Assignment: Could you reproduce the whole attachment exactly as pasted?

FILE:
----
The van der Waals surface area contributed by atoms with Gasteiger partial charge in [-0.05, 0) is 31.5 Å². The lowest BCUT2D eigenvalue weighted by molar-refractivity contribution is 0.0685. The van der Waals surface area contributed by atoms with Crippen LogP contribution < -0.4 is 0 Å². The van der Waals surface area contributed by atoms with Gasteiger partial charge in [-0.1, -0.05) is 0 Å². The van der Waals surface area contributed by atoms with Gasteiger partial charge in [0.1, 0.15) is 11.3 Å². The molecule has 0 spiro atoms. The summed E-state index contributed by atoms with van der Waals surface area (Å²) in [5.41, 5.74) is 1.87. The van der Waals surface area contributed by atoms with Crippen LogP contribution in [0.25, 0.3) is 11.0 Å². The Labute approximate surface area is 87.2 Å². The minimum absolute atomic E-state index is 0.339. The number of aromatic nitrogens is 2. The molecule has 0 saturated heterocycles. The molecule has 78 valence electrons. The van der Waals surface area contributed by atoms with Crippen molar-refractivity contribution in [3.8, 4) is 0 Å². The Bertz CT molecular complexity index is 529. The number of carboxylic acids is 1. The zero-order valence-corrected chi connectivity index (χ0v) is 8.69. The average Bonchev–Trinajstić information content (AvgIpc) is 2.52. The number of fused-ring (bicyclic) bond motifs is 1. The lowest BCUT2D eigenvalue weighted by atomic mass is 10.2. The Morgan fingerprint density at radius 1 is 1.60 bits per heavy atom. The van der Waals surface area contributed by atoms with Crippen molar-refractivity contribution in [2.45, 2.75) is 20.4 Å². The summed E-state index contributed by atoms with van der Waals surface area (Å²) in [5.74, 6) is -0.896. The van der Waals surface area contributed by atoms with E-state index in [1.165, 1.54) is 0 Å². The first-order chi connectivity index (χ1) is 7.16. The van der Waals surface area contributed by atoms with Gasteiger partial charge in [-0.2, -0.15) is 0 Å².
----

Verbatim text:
The van der Waals surface area contributed by atoms with Gasteiger partial charge in [-0.05, 0) is 31.5 Å². The lowest BCUT2D eigenvalue weighted by molar-refractivity contribution is 0.0685. The van der Waals surface area contributed by atoms with Crippen LogP contribution < -0.4 is 0 Å². The van der Waals surface area contributed by atoms with Gasteiger partial charge in [-0.1, -0.05) is 0 Å². The van der Waals surface area contributed by atoms with Gasteiger partial charge in [0.1, 0.15) is 11.3 Å². The molecule has 0 spiro atoms. The summed E-state index contributed by atoms with van der Waals surface area (Å²) in [5.41, 5.74) is 1.87. The van der Waals surface area contributed by atoms with Crippen LogP contribution in [0.25, 0.3) is 11.0 Å². The Labute approximate surface area is 87.2 Å². The minimum absolute atomic E-state index is 0.339. The number of aromatic nitrogens is 2. The molecule has 0 saturated heterocycles. The molecule has 78 valence electrons. The van der Waals surface area contributed by atoms with Crippen molar-refractivity contribution in [3.8, 4) is 0 Å². The Bertz CT molecular complexity index is 529. The number of carboxylic acids is 1. The zero-order valence-corrected chi connectivity index (χ0v) is 8.69. The average Bonchev–Trinajstić information content (AvgIpc) is 2.52. The number of fused-ring (bicyclic) bond motifs is 1. The lowest BCUT2D eigenvalue weighted by atomic mass is 10.2. The Morgan fingerprint density at radius 1 is 1.60 bits per heavy atom. The van der Waals surface area contributed by atoms with Crippen molar-refractivity contribution in [2.45, 2.75) is 20.4 Å². The summed E-state index contributed by atoms with van der Waals surface area (Å²) in [5.74, 6) is -0.896. The van der Waals surface area contributed by atoms with E-state index in [1.165, 1.54) is 0 Å². The first-order chi connectivity index (χ1) is 7.16. The van der Waals surface area contributed by atoms with Gasteiger partial charge in [-0.2, -0.15) is 0 Å².